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Glenn Dromgoole is co-author of 101 Essential Texas Books. Contact him at firstname.lastname@example.org.
Willie Nelson begins his 375-page autobiography with “The End” and ends it with “The Beginning,” and in between there is certainly plenty of straight talk about the various ups and downs and highlights and sidelights of his fascinating life.
It’s a Long Story: My Life (Little Brown, $30 hardcover) is at least the third book about Willie (and the second by Willie) to hit the shelves in the last five years.
Joe Nick Patoski penned the award-winning biography Willie Nelson: An Epic Life in 2008, and Willie came out with the raucous Roll Me Up and Smoke Me When I Die: Musings from the Road in 2012.
This new book is Willie’s own story, from end to beginning, told in Willie’s own language, with help from co-author David Ritz.
“My head is filled with memories,” Willie writes, “and my heart, while filled with love, also retains the memories of loss and hurt. “Memories remind us that every moment of our lives, even the most tragic, have contributed to our strength. We’ve gotten through. We’re still here.”
Indeed, Willie is still here and still going strong at 82. If you like Willie, you’ll love his story.
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Former Houston Astros pitching ace J. R. Richard writes his compelling life story in Still Throwing Heat: Strikeouts, the Streets, and a Second Chance (Triumph Books, $25.95 hardcover).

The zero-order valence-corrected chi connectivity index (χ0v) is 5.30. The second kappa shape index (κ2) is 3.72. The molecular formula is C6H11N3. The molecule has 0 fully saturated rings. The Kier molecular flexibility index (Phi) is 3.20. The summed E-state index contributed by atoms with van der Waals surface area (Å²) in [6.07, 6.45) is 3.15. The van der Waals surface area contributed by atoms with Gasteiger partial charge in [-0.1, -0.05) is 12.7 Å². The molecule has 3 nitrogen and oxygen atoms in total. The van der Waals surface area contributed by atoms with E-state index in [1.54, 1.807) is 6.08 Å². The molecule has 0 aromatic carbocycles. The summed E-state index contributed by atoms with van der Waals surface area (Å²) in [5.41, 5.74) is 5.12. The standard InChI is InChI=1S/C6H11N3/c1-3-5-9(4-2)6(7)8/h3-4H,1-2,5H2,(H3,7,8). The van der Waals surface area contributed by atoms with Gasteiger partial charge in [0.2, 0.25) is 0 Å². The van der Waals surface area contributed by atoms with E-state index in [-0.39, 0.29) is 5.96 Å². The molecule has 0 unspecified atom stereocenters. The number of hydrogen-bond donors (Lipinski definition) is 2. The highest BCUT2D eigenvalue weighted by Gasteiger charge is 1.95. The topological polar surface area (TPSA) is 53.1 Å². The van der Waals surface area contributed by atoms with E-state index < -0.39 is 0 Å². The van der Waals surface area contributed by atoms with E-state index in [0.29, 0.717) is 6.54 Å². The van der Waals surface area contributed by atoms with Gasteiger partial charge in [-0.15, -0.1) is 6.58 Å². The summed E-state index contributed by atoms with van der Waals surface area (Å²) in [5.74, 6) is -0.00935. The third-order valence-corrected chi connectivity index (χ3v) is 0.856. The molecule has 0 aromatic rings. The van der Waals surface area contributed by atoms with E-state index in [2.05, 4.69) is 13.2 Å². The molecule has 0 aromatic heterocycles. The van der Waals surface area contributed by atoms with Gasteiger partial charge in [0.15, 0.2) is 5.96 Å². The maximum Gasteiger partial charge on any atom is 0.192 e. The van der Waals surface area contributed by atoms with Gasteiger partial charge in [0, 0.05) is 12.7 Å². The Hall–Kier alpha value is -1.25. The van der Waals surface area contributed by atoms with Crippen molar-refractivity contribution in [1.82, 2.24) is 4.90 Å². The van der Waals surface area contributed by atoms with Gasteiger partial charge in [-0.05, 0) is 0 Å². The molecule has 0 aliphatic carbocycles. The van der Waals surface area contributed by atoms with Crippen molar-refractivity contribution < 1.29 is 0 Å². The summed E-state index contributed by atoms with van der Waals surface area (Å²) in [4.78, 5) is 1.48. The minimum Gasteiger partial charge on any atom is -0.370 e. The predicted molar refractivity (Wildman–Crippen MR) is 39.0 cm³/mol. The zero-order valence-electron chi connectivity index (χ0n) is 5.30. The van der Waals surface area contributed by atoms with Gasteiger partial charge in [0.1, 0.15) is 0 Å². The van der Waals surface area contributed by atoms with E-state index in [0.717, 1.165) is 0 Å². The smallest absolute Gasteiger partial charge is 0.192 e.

With co-author Lew Freedman, Richard tells how he was at the top of his game at age thirty in 1980. At 6’8” and 220 pounds, he was an intimidating presence on the pitching mound, racking up back-to-back 300-strikeout seasons and starting the 1980 All-Star game for the National League.
But on July 30, 1980, he suffered a stroke, and his life would never be the same. After several comeback attempts, he found himself out of baseball, unsuccessful at jobs, marriage, and investments, broke, depressed, and eventually homeless, living under a bridge in Houston. Friends rallied around him and helped get him back on his feet. He worked with the homeless, became the associate pastor of a church, married his third wife, Lula, and got back in touch with baseball through the Senior League and personal appearances with the Astros.
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All About Cars: Richard Rawlings, star of the popular Fast N’ Loud automotive restoration series on the Discovery Channel, has written a book about his life with cars — Fast N’ Loud: Blood Sweat and Beers (William Morrow, $25.99 hardcover).
Co-authored with Mark Dagostino, the book is divided into three parts: Rawlings’s “auto” biography; a behind-the-scenes look at his TV show; and a how-to section on restoring and reselling — or flipping — cars. Rawlings, a native of Fort Worth, is owner of the hot rod shop Gas Monkey Garage and the spin-off Gas Monkey Bar N’ Grill, both in Dallas.
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Glenn Dromgoole is co-author of 101 Essential Texas Books.
Contact him at email@example.com.
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